Summer Book Review #27: Lean In

“This doesn’t get me,” remarked Carolyn Bates, a recent Notre Dame grad, from the dressing room of a mid-western retailer.   (Fat Talk Carries a Cost, Hoffman, NYT, 5/28/2013, D4).  This exchange from ‘Fat Talk Carries a Cost‘ highlighted body-centered self-deprecating women speak.  Have you ever heard something like, “I can’t believe I ate that brownie.  I am so fat!” Or responded, “You must be joking, you are not fat.  Just look at my thighs!”   (Fat Talk, NYT, 5/28/2013, D4)    The article identified cultural norms that include all manner of negative retorts meant to maintain relationships.  This doesn’t get me was presented as positive, a pivot.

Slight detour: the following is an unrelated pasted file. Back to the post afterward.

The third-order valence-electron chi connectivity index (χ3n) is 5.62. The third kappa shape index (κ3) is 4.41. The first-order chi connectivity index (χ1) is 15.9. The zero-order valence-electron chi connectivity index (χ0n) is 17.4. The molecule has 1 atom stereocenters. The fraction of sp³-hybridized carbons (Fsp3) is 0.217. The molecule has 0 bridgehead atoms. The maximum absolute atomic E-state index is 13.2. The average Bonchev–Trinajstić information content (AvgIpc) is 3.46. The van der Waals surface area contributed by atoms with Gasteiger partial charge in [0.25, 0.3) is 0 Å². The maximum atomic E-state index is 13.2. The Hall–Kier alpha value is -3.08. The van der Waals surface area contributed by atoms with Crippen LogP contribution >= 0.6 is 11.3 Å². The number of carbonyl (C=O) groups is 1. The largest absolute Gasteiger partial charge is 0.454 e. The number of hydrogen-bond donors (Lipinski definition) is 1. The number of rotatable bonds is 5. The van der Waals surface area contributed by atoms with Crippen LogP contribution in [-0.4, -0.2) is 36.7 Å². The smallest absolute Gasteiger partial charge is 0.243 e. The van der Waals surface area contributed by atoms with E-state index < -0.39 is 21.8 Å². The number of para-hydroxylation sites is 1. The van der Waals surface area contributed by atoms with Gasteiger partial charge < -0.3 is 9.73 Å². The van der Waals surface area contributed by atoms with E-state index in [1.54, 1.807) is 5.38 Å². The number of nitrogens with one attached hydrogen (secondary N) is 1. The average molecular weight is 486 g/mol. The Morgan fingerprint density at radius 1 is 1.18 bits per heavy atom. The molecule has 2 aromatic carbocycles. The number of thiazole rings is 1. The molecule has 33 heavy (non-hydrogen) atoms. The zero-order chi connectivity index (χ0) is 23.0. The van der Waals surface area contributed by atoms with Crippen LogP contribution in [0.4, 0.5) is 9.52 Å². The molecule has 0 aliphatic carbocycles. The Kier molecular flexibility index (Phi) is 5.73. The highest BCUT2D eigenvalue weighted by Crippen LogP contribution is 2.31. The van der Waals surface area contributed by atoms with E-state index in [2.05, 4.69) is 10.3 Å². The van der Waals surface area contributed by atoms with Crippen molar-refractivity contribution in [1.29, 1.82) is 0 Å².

The quote struck me as I finished Sheryl Sandberg‘s Lean In.   In spite of my genuine interest in reading this book it left me pretty unmoved.  Or is deflated a better description?  I wanted more from this incredibly hyped book.  This book just doesn’t get me….

The book marks the beginning of Novofemina’s third Summer Book Review sojourn.  For those new to Novofemina I read/review a transition book every week between Memorial Day and Labor Day for the Summer Book Review.   My hope is that I’ll find some interesting perspectives to accelerate my own transition and help readers find a decent beach read or two.